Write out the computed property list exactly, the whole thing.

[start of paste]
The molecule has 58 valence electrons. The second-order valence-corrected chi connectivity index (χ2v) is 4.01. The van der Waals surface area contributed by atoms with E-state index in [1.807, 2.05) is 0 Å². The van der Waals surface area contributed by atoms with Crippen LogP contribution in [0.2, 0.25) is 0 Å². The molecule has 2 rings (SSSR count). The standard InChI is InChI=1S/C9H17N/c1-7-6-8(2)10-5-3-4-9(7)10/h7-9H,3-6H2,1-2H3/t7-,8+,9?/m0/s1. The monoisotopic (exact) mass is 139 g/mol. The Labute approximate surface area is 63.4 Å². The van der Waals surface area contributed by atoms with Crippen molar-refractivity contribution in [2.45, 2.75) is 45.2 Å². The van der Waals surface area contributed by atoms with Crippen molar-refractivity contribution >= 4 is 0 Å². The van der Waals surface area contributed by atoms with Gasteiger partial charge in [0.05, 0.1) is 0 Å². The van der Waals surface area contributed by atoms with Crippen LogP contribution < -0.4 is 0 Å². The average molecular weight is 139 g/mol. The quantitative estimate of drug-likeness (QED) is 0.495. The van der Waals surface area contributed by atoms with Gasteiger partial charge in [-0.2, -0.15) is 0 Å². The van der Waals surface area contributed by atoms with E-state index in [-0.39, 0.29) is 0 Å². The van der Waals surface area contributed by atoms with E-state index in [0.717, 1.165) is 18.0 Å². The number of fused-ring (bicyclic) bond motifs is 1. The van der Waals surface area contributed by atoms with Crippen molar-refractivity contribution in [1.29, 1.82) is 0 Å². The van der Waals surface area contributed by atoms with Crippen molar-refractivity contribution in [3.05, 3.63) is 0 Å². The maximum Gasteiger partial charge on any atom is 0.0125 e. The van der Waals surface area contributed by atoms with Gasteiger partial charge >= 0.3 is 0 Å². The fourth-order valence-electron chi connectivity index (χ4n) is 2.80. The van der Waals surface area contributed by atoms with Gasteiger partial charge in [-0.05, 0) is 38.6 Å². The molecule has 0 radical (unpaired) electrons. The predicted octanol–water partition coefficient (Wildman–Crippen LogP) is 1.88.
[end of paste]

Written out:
The molecule has 58 valence electrons. The second-order valence-corrected chi connectivity index (χ2v) is 4.01. The van der Waals surface area contributed by atoms with E-state index in [1.807, 2.05) is 0 Å². The van der Waals surface area contributed by atoms with Crippen LogP contribution in [0.2, 0.25) is 0 Å². The molecule has 2 rings (SSSR count). The standard InChI is InChI=1S/C9H17N/c1-7-6-8(2)10-5-3-4-9(7)10/h7-9H,3-6H2,1-2H3/t7-,8+,9?/m0/s1. The monoisotopic (exact) mass is 139 g/mol. The Labute approximate surface area is 63.4 Å². The van der Waals surface area contributed by atoms with Crippen molar-refractivity contribution in [2.45, 2.75) is 45.2 Å². The van der Waals surface area contributed by atoms with Crippen molar-refractivity contribution >= 4 is 0 Å². The van der Waals surface area contributed by atoms with Gasteiger partial charge in [0.05, 0.1) is 0 Å². The van der Waals surface area contributed by atoms with Crippen LogP contribution < -0.4 is 0 Å². The average molecular weight is 139 g/mol. The quantitative estimate of drug-likeness (QED) is 0.495. The van der Waals surface area contributed by atoms with Gasteiger partial charge in [-0.2, -0.15) is 0 Å². The van der Waals surface area contributed by atoms with E-state index in [-0.39, 0.29) is 0 Å². The van der Waals surface area contributed by atoms with E-state index in [0.717, 1.165) is 18.0 Å². The number of fused-ring (bicyclic) bond motifs is 1. The van der Waals surface area contributed by atoms with Crippen molar-refractivity contribution in [1.29, 1.82) is 0 Å². The van der Waals surface area contributed by atoms with Crippen molar-refractivity contribution in [3.05, 3.63) is 0 Å². The maximum Gasteiger partial charge on any atom is 0.0125 e. The van der Waals surface area contributed by atoms with Gasteiger partial charge >= 0.3 is 0 Å². The fourth-order valence-electron chi connectivity index (χ4n) is 2.80. The van der Waals surface area contributed by atoms with Gasteiger partial charge in [-0.05, 0) is 38.6 Å². The molecule has 0 radical (unpaired) electrons. The predicted octanol–water partition coefficient (Wildman–Crippen LogP) is 1.88.